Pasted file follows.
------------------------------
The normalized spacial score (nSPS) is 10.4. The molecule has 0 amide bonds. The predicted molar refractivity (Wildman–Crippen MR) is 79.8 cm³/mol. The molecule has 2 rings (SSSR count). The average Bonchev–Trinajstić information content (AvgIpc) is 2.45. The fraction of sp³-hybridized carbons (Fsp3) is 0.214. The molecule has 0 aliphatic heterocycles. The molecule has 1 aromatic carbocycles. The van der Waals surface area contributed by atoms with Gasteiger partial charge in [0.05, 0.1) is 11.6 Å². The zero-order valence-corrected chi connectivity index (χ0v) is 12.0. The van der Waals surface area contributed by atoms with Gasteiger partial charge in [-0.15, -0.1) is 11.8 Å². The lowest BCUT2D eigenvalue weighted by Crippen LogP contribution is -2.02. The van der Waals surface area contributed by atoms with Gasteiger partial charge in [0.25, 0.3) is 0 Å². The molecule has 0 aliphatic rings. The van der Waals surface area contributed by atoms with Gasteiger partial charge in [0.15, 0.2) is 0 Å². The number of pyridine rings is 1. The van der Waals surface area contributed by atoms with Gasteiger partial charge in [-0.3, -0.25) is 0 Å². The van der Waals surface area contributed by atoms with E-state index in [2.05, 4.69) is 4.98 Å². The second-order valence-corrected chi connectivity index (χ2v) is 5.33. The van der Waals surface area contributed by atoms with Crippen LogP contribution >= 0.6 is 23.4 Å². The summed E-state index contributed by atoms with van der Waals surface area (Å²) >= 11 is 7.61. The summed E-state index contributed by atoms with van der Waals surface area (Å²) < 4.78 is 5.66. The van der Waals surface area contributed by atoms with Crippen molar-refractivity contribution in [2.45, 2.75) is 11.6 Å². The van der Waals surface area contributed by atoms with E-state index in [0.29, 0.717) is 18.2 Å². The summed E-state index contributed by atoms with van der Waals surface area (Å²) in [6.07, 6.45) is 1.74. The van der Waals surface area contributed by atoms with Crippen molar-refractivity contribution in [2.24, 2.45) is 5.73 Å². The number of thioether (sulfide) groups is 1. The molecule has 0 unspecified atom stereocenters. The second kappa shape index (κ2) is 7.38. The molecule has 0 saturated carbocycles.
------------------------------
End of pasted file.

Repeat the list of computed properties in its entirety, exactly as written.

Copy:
The normalized spacial score (nSPS) is 10.4. The molecule has 0 amide bonds. The predicted molar refractivity (Wildman–Crippen MR) is 79.8 cm³/mol. The molecule has 2 rings (SSSR count). The average Bonchev–Trinajstić information content (AvgIpc) is 2.45. The fraction of sp³-hybridized carbons (Fsp3) is 0.214. The molecule has 0 aliphatic heterocycles. The molecule has 1 aromatic carbocycles. The van der Waals surface area contributed by atoms with Gasteiger partial charge in [0.05, 0.1) is 11.6 Å². The zero-order valence-corrected chi connectivity index (χ0v) is 12.0. The van der Waals surface area contributed by atoms with Gasteiger partial charge in [-0.15, -0.1) is 11.8 Å². The lowest BCUT2D eigenvalue weighted by Crippen LogP contribution is -2.02. The van der Waals surface area contributed by atoms with Gasteiger partial charge in [0.25, 0.3) is 0 Å². The molecule has 0 aliphatic rings. The van der Waals surface area contributed by atoms with Gasteiger partial charge in [0.15, 0.2) is 0 Å². The number of pyridine rings is 1. The van der Waals surface area contributed by atoms with Gasteiger partial charge in [-0.3, -0.25) is 0 Å². The van der Waals surface area contributed by atoms with E-state index in [2.05, 4.69) is 4.98 Å². The second-order valence-corrected chi connectivity index (χ2v) is 5.33. The van der Waals surface area contributed by atoms with Crippen LogP contribution >= 0.6 is 23.4 Å². The summed E-state index contributed by atoms with van der Waals surface area (Å²) >= 11 is 7.61. The summed E-state index contributed by atoms with van der Waals surface area (Å²) < 4.78 is 5.66. The van der Waals surface area contributed by atoms with Crippen molar-refractivity contribution in [2.45, 2.75) is 11.6 Å². The van der Waals surface area contributed by atoms with E-state index in [0.29, 0.717) is 18.2 Å². The summed E-state index contributed by atoms with van der Waals surface area (Å²) in [6.07, 6.45) is 1.74. The van der Waals surface area contributed by atoms with Crippen molar-refractivity contribution in [2.24, 2.45) is 5.73 Å². The number of thioether (sulfide) groups is 1. The molecule has 0 unspecified atom stereocenters. The second kappa shape index (κ2) is 7.38. The molecule has 0 saturated carbocycles.